“I was in Iraq, and it was summer of 2007. I had moved to Union 3 base in Baghdad. I was a medic, a treatment NCO. I ran the aid station. Union 3 was in the Green Zone, and it was like a vacation from what we had been doing at FOB Falcon. I wasn’t running patrols any more.”
This is the story of how a terrible accident led to the founding of a successful creative enterprise. Every wounded veteran has a different path to walk, and a different way to cope with the injury, and the real pain that comes during the healing process.
This is Staff Sergeant Larry Teakell’s story, and with it the story of Junkyard Tactical, one of the most creative knife manufacturers in the country (@TeakellLarry on Twitter).
SSgt. Teakell was stationed with Task Force 1, 14th Cavalry Regiment (Gen. John “Black Jack” Pershing’s old regiment), First Cavalry Division. He had left the aid station for a quick break outside, when he saw a plume of smoke.
The smoke didn’t alarm him. Air conditioning units were prone to catch fire, because of the great strain they were under in the Iraqi weather. But as he went to check it out, he suddenly heard blood-curdling screams.
“I saw a wall of fire. A young soldier, Spc. Marisol Heredia, came running out of the fire engulfed in flames head to toe. I yelled at her to get down and roll. She did, but we were on concrete. I jumped on her, screaming for a fire blanket. I smashed the flames out with my hands, my forearms, and my body.”
“I saw a wall of fire. A young soldier, Spc. Marisol Heredia, came running out of the fire engulfed in flames head to toe.”
“She was screaming ‘Just let me die.’ I swore to her, ‘you’re not gonna die.’ But as soon as I put the flames out, they would reignite, because it was diesel fuel. I had to go in and smash them out again.”
“She was a fueler out of 1-3 CAV, out of Fort Hood. A generator blew up while she was fueling it.”
Once the flames were out, Larry scooped up Spc. Heredia and carried her to the aid station. “Her uniform had melted me and her together. Her body was 85% covered in 3rd degree burns. 18% of my body had second degree burns, mostly my hands.”
“There were so many medics working on her. Once I got her intubated, the others pulled me away from her, telling me I was burned, and also needed treatment. We both went to the Baghdad ER. They took her right away, and I followed later. I remember being hooked up to a ketamine IV drip while they debraded my arms, rubbing off the burnt skin. I looked down and thought, ‘man, I’ll bet that hurts.’”
SSgt. Teakell remembers another heroic act performed that day. A soldier ran through the fire, cut the fuel line, and jumped into the truck and drove it away before it blew up. It would be hard to count the lives he saved.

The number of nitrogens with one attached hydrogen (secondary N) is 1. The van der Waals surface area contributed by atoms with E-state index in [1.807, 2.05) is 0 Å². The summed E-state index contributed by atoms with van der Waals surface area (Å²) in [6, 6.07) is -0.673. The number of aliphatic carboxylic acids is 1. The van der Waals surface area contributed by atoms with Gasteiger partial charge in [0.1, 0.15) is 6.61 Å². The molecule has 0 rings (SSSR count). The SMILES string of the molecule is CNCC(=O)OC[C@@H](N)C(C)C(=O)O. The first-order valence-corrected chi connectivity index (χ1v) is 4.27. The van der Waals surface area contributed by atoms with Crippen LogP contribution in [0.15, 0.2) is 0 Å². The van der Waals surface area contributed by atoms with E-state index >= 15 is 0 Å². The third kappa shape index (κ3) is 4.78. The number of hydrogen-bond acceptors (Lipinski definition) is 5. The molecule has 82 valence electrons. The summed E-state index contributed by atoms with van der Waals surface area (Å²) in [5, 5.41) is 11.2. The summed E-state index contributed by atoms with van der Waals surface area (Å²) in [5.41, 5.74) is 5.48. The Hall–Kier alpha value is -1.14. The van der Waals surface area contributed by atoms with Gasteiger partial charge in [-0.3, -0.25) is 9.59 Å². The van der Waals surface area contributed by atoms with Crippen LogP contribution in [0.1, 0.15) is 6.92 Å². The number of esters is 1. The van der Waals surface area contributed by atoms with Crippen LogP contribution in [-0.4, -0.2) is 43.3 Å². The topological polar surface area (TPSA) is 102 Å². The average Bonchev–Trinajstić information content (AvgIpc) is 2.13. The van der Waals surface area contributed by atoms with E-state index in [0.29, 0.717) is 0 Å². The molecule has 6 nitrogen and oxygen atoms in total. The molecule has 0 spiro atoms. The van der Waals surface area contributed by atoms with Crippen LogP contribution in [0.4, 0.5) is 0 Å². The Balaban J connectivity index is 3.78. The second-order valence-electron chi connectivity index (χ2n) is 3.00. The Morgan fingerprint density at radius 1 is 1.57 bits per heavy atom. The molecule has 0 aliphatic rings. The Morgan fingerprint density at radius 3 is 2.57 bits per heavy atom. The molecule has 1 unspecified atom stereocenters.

Both Spc. Heredia and Larry made it to the Brooke Army Medical Center (BAMC) burn unit in San Antonio.
“Her family was so grateful that she didn’t die in Iraq. They were so glad to have her back. She didn’t want me to save her, but I did anyway. Her family came to my hospital bed and thanked me. I couldn’t stop crying. She died 3 months later – she had a DNR order in place, and she eventually succumbed to her wounds.”
The Soldier’s Medal
SSgt. Teakell continued, “I had some bad PTSD for a long time. I got a Soldier’s Medal for that. They had a parade, and a celebration, but all I could think about was that she didn’t make it. General Odierno signed my citation – he was a real soldier’s General.” The Soldier’s Medal is the highest decoration for heroism that does not involve actual combat.
“When I first came back home, I couldn’t see someone who reminded me of her – she was a young girl, only 19, always had a smile, and worked so hard – without trouble. All I could see was flames on her face. I went to Strong Star and went through their immersion therapy, where I learned to be able to tell the story, and finish it without breaking down in tears.”
Strong Star is a research and training initiative funded by DoD and the VA to treat PTSD.
“What I’ve done since has helped me recover as much as anything else. My dad was a knife maker, and taught me the art of making them the old-fashioned way. I started making knives with charcoal on a forge, and the constant activity has helped me manage the PTSD. The reason I’m doing this is because of Marisol.”
Teakell takes great pride in making his knives from scrap iron and steel. His company slogan is “Reuse, Repurpose, Reengage!” It captures the spirit of the creative process that helps him deal with PTSD, and helps him reengage with the world. He sells his wares mostly at gun shows in Texas, but will set up a website in the near future.
SSgt. Teakell felt crushed that in spite of his efforts, Spc. Heredia eventually died. But he should take comfort from knowing that he gave her family two precious months with her before she passed away. Her sister, who had just ended her own service in the Army, was able to stay by her side those last two months. Teakell’s heroic actions provided that opportunity to them.
California Governor Arnold Schwarzenegger ordered flags flown at half-mast throughout her native state to honor Spc. Heredia’s death. In 2008, a special Act of Congress renamed the local post office in her home town the “Specialist Marisol Heredia Post Office of El Monte.” She is memorialized at Fort Hood, and in the Fallen Heroes Project.
It is an honor to meet people like Larry Teakell, and it is humbling to get a glimpse of the hidden cost even of the most heroic acts. Our nation is grateful to the heroes who defend us, but we may never understand fully what their service really meant. Inadequate though it may be, sometimes all we can say is “Thank you.”
This article was updated on 12 January 2018 to include photos from the family Facebook page to honor Spc. Heredia.